By [the language of OCGA 51-2-7] the General Assembly has abrogated in situations meeting the statutory requirements the prior case law of this court and the Supreme Court requiring proof in all instances that the owner of the animal had knowledge of the animal's vicious propensity.
Fields, supra, 190 Ga. App. 177.
Second, contrary to the dissent's assertion, Oertel met his burden as a respondent to a motion for summary judgment. Oertel's burden was only to "point to specific evidence giving rise to a triable issue. OCGA 9-11-56 (e)." Lau's Corp., 261 Ga. at 491. His obligation was to come forward with evidence raising a material issue of fact, not to prove conclusively the fact that is for the jury to decide. We are satisfied that, based upon the evidence discussed below and the inferences and conclusions to which he is entitled, Moore, supra, 187 Ga. App. at 595-596, Oertel has satisfied his burden. Further, courts should treat the nonmovant's response " 'with considerable indulgence.' " (Citations omitted.) Haire v. City of Macon, 200 Ga. App. 744, 746 (409 SE2d 670) (1991).
The record shows that Oertel's response to the motion for summary judgment relied upon the "dog at large" part of OCGA 51-2-7 and used Steinke's and Sain's deposition testimony, as well as the transcript of the municipal court hearing, as evidentiary support for his argument. The defendants did not raise the objections now raised by the dissent. Instead, the defendants ignored the "dog at large" part of OCGA 51-2-7, and continued to base their defense on the "one bite theory."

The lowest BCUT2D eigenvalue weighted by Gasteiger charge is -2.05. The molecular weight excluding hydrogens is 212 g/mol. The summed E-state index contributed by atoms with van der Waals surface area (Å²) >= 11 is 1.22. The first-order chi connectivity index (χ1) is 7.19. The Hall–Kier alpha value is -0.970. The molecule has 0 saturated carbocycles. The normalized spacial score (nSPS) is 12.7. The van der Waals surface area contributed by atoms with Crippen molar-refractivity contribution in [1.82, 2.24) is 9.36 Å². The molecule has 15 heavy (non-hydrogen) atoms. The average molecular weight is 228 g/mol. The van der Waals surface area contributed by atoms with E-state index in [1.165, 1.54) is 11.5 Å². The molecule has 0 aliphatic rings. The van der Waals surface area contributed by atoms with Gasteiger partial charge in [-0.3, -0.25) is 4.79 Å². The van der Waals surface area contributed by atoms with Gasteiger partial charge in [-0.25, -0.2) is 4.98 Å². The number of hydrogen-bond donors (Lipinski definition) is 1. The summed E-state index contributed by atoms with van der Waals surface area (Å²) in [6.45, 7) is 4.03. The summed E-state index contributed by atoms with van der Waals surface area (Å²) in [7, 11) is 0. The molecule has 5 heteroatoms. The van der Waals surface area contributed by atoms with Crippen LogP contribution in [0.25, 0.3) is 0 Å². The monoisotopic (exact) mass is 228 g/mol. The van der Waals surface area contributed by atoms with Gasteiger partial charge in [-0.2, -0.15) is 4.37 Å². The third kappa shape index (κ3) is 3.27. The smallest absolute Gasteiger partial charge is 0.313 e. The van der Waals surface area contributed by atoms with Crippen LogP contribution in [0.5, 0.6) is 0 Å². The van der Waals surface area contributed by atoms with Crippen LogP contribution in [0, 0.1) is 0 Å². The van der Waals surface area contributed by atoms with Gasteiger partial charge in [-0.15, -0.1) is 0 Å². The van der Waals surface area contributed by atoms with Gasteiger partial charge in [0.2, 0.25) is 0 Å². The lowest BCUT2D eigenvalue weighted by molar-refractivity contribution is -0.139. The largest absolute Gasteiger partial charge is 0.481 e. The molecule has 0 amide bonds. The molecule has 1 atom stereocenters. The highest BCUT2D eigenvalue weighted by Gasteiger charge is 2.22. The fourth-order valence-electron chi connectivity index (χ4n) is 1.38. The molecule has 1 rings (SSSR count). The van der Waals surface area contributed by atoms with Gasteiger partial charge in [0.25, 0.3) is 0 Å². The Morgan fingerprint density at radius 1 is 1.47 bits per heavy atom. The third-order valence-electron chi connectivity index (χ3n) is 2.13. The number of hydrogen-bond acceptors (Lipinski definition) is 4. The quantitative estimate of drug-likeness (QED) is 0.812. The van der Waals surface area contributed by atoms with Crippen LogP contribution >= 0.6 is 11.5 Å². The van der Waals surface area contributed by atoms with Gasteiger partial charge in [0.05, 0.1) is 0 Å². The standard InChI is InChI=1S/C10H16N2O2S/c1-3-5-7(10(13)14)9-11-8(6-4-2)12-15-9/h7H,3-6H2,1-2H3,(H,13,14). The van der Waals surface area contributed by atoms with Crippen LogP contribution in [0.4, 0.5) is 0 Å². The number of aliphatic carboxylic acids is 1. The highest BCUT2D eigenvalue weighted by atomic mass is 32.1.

Because of the dissent's allegation regarding the inadequacy of Oertel's response, it is important to understand the nature of the evidence showing the violation of the local ordinance. Therefore, the testimony on this issue is set out below:
Steinke's deposition shows he was asked the following:
Q: How many times did you as an individual appear in court for a dog at large charge?
A: I believe it was five times.
Q: Do you recall what the violations were beginning with the first through fifth that the animal control had cited you for?
A: To my knowledge, they were all dog at large which after asking questions it was just a dog not on a leash.
Q: When you went to court for the five times or approximately five times, you were there representing the fraternity. You weren't there as an individual, were you?
A: Correct.
Q: Those five times you said -- or did you, let me ask you that -- yes, you were guilty of a dog at large and will pay the fine?
A: Correct.
Q: On June 13th, 1995, do you recall pleading guilty to having a vicious dog and the dog at large?
A: I do.
Mr. Sain's deposition testimony shows the following:
Q: Do you recall on how many occasions your fraternity has been cited by law because of Spencer?
A: Cited by law, for the time I was there I would guess it's probably been about three. There probably have been about three fines or four fines paid for dog at large.
The transcript of the municipal court proceedings at which Steinke pled guilty to having a vicious animal and dog at large shows the court asked:
[H]ow do you plead to vicious animal and dog at large? Are you guilty or not guilty?
Mr. Steinke: Guilty.
The animal control officer who investigated this incident testified that Oertel told her: